Table 1: Baseline characteristics of study participants according to serum direct-bilirubin levels quartiles.

Association between serum bilirubin levels and NAFLD risk

The incidence of NAFLD according to quartiles of the serum direct bilirubin levels among study participants was shown in Fig. 1. In 2013, we observed 1956 cases of newly developed NAFLD with the overall incidence of 23.88% during the follow up of 5 years. Interestingly, an inverse association of direct bilirubin with incidence of NAFLD was presented, with significant dose-response relationship (P value < 0.05). When stratified by sex, the similarly significant trends were also found in both male and female subgroups (Fig. 1). However, the incidence of NAFLD by quartiles of the serum indirect or total bilirubin levels did not exhibit this trend (Supplementary Figure S1).

Figure 1: The incidence rates of NAFLD according to serum direct bilirubin levels quartiles.
Figure 1

The quartiles of serum direct bilirubin levels were calculated by sex respectively and the cutoff values of serum direct bilirubin quartiles were <3.7, 3.7–4.5, 4.5–5.6, and >=5.6 umol/L for males and <2.9, 2.9–3.6, 3.6–4.5, and >=4.5 umol/L for females respectively. **p < 0.001 *p < 0.05.

The associations of bilirubin (direct, indirect, total) with the risk of NAFLD were described in Table 2. In univariate regression model, the elevated bilirubin levels were significantly correlated with decreased NAFLD risk in a dose response manner. Compared with quartile 1 of direct bilirubin level, the ORs (95% CIs) for NAFLD among participants in quartile 3 and 4 quartile were 0.789 (0.685–0.910) and 0.704 (0.609–0.815), respectively, P value for trend < 0.001). Furthermore, after further adjustment for possible confounders, including social-demographic variables, anthropometric and biochemical parameters, and diseases history, the inverse associations were found to be slightly attenuated, but still significant and the dose response manner also consistently persisted. Correspondingly, subjects in the quartile 3 to 4 of direct bilirubin level had a significant decreased risk of NAFLD, approximately 21.2% and 31.2% respectively, compared with subjects in the lowest direct bilirubin quartile (adjusted ORs (95% CIs) for NAFLD were 0.843 (0.719–0.989), 0.768 (0.652–0.905) in quartile 3 and 4 compared with quartile 1 of direct bilirubin level, respectively, P value for trend 0.002). However, no significant associations were found between total and indirect bilirubin and the risk of NAFLD respectively.

Table 2: Odds ratios (95% confidence intervals) for incident non-alcoholic fatty liver disease by serum bilirubin levels quartiles(n = 8191).

Stratified analysis according to sex and BMI

In the sex-stratified analysis (Fig. 2 and Supplementary Table S5–S6), the inverse association and dose-response relationship between direct bilirubin levels and NAFLD risk were more significant in males compared with females. An approximately 26.1% reduced risk of NAFLD had been found in individuals with the highest direct bilirubin quartile compared with those with the lowest quartile of direct bilirubin (adjusted OR (95% CI) for NAFLD was 0.729 (0.564–0.943), P value for trend 0.015). In female individuals, the significant association was slightly attenuated after adjustment for possible confounders, but still presented a protective trend (adjusted OR (95% CI) for NAFLD was 0.812 (0.654–1.007) in the highest quartile compared with the lowest quartile of direct bilirubin, P value for trend 0.012). Additionally, no significant associations were presented between both total bilirubin and indirect bilirubin levels and the risk of NAFLD respectively (Supplementary Figure S2 and Supplementary Table S5–S6).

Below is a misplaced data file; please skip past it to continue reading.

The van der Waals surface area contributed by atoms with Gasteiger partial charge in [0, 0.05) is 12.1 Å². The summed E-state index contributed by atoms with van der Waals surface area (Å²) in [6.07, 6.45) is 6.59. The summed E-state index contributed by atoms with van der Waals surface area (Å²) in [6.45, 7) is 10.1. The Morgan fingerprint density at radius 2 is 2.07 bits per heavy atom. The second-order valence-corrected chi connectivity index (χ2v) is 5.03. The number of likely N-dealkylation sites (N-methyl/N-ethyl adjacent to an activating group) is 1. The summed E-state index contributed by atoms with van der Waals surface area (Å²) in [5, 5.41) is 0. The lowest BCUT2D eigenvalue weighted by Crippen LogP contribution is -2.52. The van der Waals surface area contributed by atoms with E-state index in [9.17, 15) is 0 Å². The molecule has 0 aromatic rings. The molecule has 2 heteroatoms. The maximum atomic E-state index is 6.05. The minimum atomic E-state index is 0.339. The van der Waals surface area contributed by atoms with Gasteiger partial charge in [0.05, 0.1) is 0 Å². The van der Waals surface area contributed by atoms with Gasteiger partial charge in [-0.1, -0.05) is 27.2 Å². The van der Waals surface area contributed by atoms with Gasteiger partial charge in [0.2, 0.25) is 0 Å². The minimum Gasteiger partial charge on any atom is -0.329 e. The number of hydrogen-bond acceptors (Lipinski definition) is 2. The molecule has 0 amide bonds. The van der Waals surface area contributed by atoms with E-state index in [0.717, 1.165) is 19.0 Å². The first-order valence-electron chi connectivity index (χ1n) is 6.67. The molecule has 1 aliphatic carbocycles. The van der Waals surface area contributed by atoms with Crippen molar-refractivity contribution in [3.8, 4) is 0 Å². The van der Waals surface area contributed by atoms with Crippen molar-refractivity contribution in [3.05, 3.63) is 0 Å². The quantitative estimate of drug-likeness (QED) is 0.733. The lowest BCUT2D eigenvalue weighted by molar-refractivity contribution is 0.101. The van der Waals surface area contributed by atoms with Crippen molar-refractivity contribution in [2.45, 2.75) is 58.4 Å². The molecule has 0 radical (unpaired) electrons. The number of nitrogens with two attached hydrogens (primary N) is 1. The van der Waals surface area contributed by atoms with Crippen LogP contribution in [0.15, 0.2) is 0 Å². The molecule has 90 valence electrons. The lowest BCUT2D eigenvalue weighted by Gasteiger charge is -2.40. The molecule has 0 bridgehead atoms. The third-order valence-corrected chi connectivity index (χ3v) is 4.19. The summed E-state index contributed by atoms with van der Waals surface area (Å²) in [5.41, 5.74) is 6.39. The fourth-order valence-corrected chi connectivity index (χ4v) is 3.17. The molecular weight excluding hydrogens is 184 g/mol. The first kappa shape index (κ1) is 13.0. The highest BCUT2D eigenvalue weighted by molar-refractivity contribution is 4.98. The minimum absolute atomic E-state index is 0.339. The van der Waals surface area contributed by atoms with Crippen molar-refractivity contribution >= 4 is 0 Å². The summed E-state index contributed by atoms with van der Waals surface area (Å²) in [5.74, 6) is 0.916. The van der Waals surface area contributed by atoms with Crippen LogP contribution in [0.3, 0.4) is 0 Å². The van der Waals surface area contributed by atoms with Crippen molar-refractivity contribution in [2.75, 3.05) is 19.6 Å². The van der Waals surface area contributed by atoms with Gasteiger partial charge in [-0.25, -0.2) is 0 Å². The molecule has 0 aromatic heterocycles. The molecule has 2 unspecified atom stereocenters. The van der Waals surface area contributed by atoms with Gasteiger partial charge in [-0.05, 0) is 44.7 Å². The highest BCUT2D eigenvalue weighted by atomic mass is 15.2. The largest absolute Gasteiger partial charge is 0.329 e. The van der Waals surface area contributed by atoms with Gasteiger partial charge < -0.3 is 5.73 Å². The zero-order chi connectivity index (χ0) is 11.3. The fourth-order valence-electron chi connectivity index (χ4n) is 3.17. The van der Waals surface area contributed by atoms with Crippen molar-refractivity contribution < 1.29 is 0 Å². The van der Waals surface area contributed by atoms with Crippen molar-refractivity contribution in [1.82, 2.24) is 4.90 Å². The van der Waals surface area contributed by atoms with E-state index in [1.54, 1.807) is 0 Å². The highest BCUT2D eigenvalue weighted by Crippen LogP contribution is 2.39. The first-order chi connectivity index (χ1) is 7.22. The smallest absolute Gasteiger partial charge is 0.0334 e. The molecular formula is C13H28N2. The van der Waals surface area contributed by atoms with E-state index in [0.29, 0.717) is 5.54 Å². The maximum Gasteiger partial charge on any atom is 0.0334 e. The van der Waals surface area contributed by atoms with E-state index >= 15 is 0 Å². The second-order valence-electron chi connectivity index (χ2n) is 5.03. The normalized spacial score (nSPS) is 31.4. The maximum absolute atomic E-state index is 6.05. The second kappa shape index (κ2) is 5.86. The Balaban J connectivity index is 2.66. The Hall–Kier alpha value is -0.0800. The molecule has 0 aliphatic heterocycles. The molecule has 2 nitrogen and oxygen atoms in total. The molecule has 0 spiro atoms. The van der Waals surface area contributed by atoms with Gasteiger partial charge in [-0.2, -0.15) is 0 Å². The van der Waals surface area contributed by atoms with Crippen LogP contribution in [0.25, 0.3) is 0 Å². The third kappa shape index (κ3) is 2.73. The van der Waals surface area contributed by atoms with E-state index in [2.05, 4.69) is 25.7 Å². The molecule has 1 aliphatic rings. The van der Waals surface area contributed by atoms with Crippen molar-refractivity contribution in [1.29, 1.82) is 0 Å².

Figure 2: Multivariable-adjusted Odds ratios (95% CIs) for NAFLD based on serum direct bilirubin levels quartiles, stratified by sex and BMI respectively.
Figure 2

The ORs (95% CIs) were presented compared with the quartile 1 of serum bilirubin level (reference), after adjustment for underlying confounders including age, education level, current smoking status, current alcohol drinking status, physical activity, coronary heart disease, diabetes, hypertension disease, tumor history, lipid lowering agent, waist circumference, body mass index, glucose, high-density lipoprotein, total cholesterol, triglyceride and uric acid.

We also performed a stratified analysis according to BMI27,28 (Fig. 2 and Supplementary Table S7–S8). The correlation between elevated direct bilirubin and reduced NAFLD risk was more remarkable in individuals with BMI < 24 compared with those with BMI >=24. Correspondingly, subjects in the highest direct bilirubin quartile had an approximately 25.2% reduced risk of NAFLD compared with those in the lowest direct bilirubin quartile (adjusted OR (95% CI) for NAFLD was 0.748 (0.585–0.958), P value for trend 0.006). Among the individuals with BMI >=24, although the association was slightly attenuated, the elevated direct bilirubin levels still showed an inverse trend for NAFLD risk (adjusted OR (95% CI) for NAFLD was 0.804 (0.643–1.005) in the highest quartile versus the lowest quartile of direct bilirubin, P value for trend 0.022). With reference to the association of total or indirect bilirubin with NAFLD risk was not significant in BMI stratified analysis (Supplementary Figure S2 and Supplementary Table S7–S8).

Discussion

In this prospective cohort study, we found that direct bilirubin levels were significantly associated with decreased NAFLD risk, presenting a protective biomarker for NAFLD. More importantly, this association was independent of classical risk factors including liver enzymes, diabetes, metabolic syndrome features, coronary artery disease and other classical metabolic risk factors. Similarly, apparent inverse effects of direct bilirubin on risk of NAFLD were also presented when stratified by sex and BMI, which consequently indicated that the significant association was independent of BMI. However, the associations between both total and indirect bilirubin and risk of NAFLD were not significant, which might be partly attributed to direct bilirubin that is more easily soluble in serum and exerts as active form prior to indirect bilirubin29.